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At first glance the title of this blog, Trust and Leadership, may imply yet another exhortation to learn how to trust our leaders.  However, the intent is something quite the opposite.  It might better be titled – Leaders who Trust. Allow me to explain.

I have recently completed another transition in my professional life.  This change was a move from leading a team of 12-15 people to what is most often called an “individual contributor”.  In essence, I will be a project focused resource, taking responsibility for specific assignments that don’t involve all of the various administration, coaching and guiding responsibilities that come with being a leader in a business environment.  While I will miss much of the human interaction that came with that role, I am looking forward to the change.

Trust and LeadershipIn preparation for this, I spent some time reflecting on my several decades in leadership roles and team experiences.  My first was as a team captain in various sports situations in college.  In business, my first official leadership role was as the manager of a small team of two employees at the age of 29.  So much has changed since those days but as I have reflected back the key theme that was highlighted was the relationship between trust and leadership.  The best teams I were ever part of were powered by trust, in both directions.  However, in my experience, it starts with the leader trusting his or her team the same way the pictured technician is trusting their support systems.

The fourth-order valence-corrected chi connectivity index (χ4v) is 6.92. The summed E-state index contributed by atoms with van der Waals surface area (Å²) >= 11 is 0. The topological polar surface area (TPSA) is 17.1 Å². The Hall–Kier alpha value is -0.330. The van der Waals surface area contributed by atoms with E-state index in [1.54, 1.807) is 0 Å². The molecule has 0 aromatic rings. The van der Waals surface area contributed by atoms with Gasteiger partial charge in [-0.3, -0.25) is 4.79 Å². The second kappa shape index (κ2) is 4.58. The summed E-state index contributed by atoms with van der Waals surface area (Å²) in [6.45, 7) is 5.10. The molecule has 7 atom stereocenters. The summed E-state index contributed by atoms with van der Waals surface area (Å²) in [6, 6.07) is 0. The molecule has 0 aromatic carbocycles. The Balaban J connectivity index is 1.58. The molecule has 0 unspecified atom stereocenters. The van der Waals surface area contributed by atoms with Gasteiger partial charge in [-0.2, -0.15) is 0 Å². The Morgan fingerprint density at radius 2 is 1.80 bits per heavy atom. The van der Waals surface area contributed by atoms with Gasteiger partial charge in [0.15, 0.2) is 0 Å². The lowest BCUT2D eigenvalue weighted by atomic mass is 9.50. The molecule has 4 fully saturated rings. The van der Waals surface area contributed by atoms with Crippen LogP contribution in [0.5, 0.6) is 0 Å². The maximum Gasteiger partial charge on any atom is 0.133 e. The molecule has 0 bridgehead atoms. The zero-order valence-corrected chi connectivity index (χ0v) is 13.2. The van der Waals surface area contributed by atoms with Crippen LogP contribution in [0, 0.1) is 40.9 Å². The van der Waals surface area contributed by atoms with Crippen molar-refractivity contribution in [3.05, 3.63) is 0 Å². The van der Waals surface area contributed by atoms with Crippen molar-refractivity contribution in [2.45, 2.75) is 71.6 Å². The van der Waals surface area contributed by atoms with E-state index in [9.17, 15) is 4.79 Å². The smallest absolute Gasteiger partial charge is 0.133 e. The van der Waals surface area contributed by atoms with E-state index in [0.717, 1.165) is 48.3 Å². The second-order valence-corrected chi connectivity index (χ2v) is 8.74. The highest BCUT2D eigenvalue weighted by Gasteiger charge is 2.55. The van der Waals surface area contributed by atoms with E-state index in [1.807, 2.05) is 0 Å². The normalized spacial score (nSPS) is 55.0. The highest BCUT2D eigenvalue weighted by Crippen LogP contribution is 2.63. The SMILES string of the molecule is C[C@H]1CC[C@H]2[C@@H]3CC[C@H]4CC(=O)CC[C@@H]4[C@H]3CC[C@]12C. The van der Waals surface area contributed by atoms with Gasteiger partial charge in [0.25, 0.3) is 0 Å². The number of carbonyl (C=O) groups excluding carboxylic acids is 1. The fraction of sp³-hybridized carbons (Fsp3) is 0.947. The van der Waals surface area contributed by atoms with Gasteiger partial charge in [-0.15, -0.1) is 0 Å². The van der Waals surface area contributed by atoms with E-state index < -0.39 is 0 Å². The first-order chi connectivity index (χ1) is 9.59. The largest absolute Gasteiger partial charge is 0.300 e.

The other common thread that has weaved through my life since my early 20’s was my connection to Jesus of Nazareth.  I have followed and written about him throughout my adult life and look to him as the most amazing, influential and impactful leader in the history of humanity.  In fact, in various security ID confirmation questions, I regularly use the question “Who is your favourite leader?” and answer “Jesus Christ”.  There is no doubt in my mind.  It is from Jesus that I have learned the most about trust and leadership.  At this point in my life I have concluded there is no other way to lead.